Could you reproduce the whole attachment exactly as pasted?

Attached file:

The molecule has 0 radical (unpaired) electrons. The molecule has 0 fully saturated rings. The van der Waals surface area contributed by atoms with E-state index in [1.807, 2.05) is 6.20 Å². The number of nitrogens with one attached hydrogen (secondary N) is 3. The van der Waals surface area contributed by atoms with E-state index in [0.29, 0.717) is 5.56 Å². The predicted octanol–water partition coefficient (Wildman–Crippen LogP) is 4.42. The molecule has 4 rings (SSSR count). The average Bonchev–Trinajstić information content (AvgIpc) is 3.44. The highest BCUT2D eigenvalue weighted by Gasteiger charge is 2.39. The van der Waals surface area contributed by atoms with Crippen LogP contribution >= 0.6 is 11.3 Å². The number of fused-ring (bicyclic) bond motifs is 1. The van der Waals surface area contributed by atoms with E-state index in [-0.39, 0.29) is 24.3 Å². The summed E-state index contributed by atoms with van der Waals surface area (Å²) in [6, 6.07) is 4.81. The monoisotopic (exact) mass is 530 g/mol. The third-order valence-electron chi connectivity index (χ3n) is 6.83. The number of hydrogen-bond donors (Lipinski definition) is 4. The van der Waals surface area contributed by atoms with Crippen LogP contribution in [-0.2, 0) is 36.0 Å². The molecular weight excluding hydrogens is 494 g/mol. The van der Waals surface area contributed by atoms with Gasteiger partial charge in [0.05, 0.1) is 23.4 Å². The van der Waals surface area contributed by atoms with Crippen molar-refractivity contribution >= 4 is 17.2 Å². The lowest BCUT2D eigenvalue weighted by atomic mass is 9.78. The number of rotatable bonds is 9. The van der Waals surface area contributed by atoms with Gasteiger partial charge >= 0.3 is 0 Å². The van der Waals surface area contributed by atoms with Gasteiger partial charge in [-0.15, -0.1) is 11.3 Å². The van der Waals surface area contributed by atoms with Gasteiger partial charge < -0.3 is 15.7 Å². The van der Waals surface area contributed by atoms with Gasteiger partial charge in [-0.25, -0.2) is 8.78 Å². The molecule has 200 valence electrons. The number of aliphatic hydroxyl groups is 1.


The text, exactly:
The molecule has 0 radical (unpaired) electrons. The molecule has 0 fully saturated rings. The van der Waals surface area contributed by atoms with E-state index in [1.807, 2.05) is 6.20 Å². The number of nitrogens with one attached hydrogen (secondary N) is 3. The van der Waals surface area contributed by atoms with E-state index in [0.29, 0.717) is 5.56 Å². The predicted octanol–water partition coefficient (Wildman–Crippen LogP) is 4.42. The molecule has 4 rings (SSSR count). The average Bonchev–Trinajstić information content (AvgIpc) is 3.44. The highest BCUT2D eigenvalue weighted by Gasteiger charge is 2.39. The van der Waals surface area contributed by atoms with Crippen LogP contribution >= 0.6 is 11.3 Å². The number of fused-ring (bicyclic) bond motifs is 1. The van der Waals surface area contributed by atoms with E-state index in [-0.39, 0.29) is 24.3 Å². The summed E-state index contributed by atoms with van der Waals surface area (Å²) in [6, 6.07) is 4.81. The monoisotopic (exact) mass is 530 g/mol. The third-order valence-electron chi connectivity index (χ3n) is 6.83. The number of hydrogen-bond donors (Lipinski definition) is 4. The van der Waals surface area contributed by atoms with Crippen LogP contribution in [-0.2, 0) is 36.0 Å². The molecular weight excluding hydrogens is 494 g/mol. The van der Waals surface area contributed by atoms with Gasteiger partial charge in [0.05, 0.1) is 23.4 Å². The van der Waals surface area contributed by atoms with Crippen molar-refractivity contribution >= 4 is 17.2 Å². The lowest BCUT2D eigenvalue weighted by atomic mass is 9.78. The number of rotatable bonds is 9. The van der Waals surface area contributed by atoms with Gasteiger partial charge >= 0.3 is 0 Å². The van der Waals surface area contributed by atoms with Gasteiger partial charge in [-0.15, -0.1) is 11.3 Å². The van der Waals surface area contributed by atoms with Gasteiger partial charge < -0.3 is 15.7 Å². The van der Waals surface area contributed by atoms with Gasteiger partial charge in [-0.25, -0.2) is 8.78 Å². The molecule has 200 valence electrons. The number of aliphatic hydroxyl groups is 1.